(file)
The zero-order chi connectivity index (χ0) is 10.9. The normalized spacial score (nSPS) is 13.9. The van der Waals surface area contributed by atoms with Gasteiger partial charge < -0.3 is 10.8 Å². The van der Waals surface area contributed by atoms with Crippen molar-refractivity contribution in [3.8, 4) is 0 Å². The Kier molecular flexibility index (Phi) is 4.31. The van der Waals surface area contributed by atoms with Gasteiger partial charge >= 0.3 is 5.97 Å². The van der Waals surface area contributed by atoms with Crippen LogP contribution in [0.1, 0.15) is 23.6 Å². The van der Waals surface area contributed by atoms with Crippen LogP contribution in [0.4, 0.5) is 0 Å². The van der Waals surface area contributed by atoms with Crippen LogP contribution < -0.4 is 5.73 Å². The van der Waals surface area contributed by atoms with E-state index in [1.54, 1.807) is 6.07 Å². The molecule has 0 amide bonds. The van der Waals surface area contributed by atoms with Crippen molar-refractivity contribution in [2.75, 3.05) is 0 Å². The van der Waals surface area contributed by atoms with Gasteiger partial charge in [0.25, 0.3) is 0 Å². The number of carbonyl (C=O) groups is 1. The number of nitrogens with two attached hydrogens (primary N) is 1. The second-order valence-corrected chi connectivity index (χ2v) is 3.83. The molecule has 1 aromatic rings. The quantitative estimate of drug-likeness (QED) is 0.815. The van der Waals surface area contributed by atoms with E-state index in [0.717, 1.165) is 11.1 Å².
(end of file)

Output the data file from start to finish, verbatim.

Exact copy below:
The zero-order chi connectivity index (χ0) is 10.9. The normalized spacial score (nSPS) is 13.9. The van der Waals surface area contributed by atoms with Gasteiger partial charge < -0.3 is 10.8 Å². The van der Waals surface area contributed by atoms with Crippen molar-refractivity contribution in [3.8, 4) is 0 Å². The Kier molecular flexibility index (Phi) is 4.31. The van der Waals surface area contributed by atoms with Gasteiger partial charge >= 0.3 is 5.97 Å². The van der Waals surface area contributed by atoms with Crippen LogP contribution in [0.1, 0.15) is 23.6 Å². The van der Waals surface area contributed by atoms with Crippen LogP contribution in [0.4, 0.5) is 0 Å². The van der Waals surface area contributed by atoms with Crippen LogP contribution < -0.4 is 5.73 Å². The van der Waals surface area contributed by atoms with E-state index in [1.54, 1.807) is 6.07 Å². The molecule has 0 amide bonds. The van der Waals surface area contributed by atoms with Crippen molar-refractivity contribution in [2.75, 3.05) is 0 Å². The van der Waals surface area contributed by atoms with Gasteiger partial charge in [0.25, 0.3) is 0 Å². The number of carbonyl (C=O) groups is 1. The number of nitrogens with two attached hydrogens (primary N) is 1. The second-order valence-corrected chi connectivity index (χ2v) is 3.83. The molecule has 1 aromatic rings. The quantitative estimate of drug-likeness (QED) is 0.815. The van der Waals surface area contributed by atoms with E-state index in [0.717, 1.165) is 11.1 Å².